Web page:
Individual differences in joint attention skill development in the second year

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256 Scopus citations


The development of joint attention skills is considered to be critical to early social, cognitive and language development. Joint attention skills refer to the capacity to coordinate attention with others regarding objects and events. While infants and toddlers display systematic, age related gains in joint attention skill development between 6 and 18 months of age, they also may display considerable individual differences in the development of this skill. Little research, however, has been directed toward evaluating the significance of these individual differences. This longitudinal study of 14- to 17-month-olds was designed to examine the hypothesis that individual differences in one type of joint attention skill, the tendency to follow the gaze and pointing of a tester, would be a significant predictor of receptive language development. The second goal of this study was to examine the assumption that different types of joint attention skill reflect the development of a single common cognitive process. The results provided strong support for the primary hypothesis, but equivocal support for the common process assumption. In particular, the results of this study suggested that different types of joint attention skills may reflect partially distinct processes associated with comprehension and expression factors in early social-communication development. The results of this study have implications for current conceptualizations of joint attention development, as well as for understanding the linkage between joint attention and early language development.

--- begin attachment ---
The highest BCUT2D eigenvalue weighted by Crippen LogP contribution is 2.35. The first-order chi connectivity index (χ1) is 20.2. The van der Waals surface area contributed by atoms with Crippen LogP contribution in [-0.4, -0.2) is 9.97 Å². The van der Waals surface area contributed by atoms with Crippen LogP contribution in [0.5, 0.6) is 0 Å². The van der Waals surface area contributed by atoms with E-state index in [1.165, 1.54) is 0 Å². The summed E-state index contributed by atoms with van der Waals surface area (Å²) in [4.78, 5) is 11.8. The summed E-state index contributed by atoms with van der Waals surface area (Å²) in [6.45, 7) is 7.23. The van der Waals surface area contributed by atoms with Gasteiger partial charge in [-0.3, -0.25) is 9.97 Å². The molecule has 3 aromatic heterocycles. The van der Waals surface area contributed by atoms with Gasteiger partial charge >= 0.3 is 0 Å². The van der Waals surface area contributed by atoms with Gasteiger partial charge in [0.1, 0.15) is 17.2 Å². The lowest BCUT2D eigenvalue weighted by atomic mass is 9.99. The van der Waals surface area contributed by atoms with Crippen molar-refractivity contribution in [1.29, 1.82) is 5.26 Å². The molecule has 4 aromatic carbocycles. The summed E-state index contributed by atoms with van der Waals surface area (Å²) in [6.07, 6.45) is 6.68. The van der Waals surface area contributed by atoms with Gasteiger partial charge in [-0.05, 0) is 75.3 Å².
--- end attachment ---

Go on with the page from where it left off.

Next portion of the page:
Original languageEnglish (US)
Pages (from-to)469-482
Number of pages14
JournalInfant Behavior and Development
Issue number3
StatePublished - 1998
Externally publishedYes


  • Cognition
  • Individual differences
  • Joint attention
  • Language development

ASJC Scopus subject areas

  • Developmental and Educational Psychology


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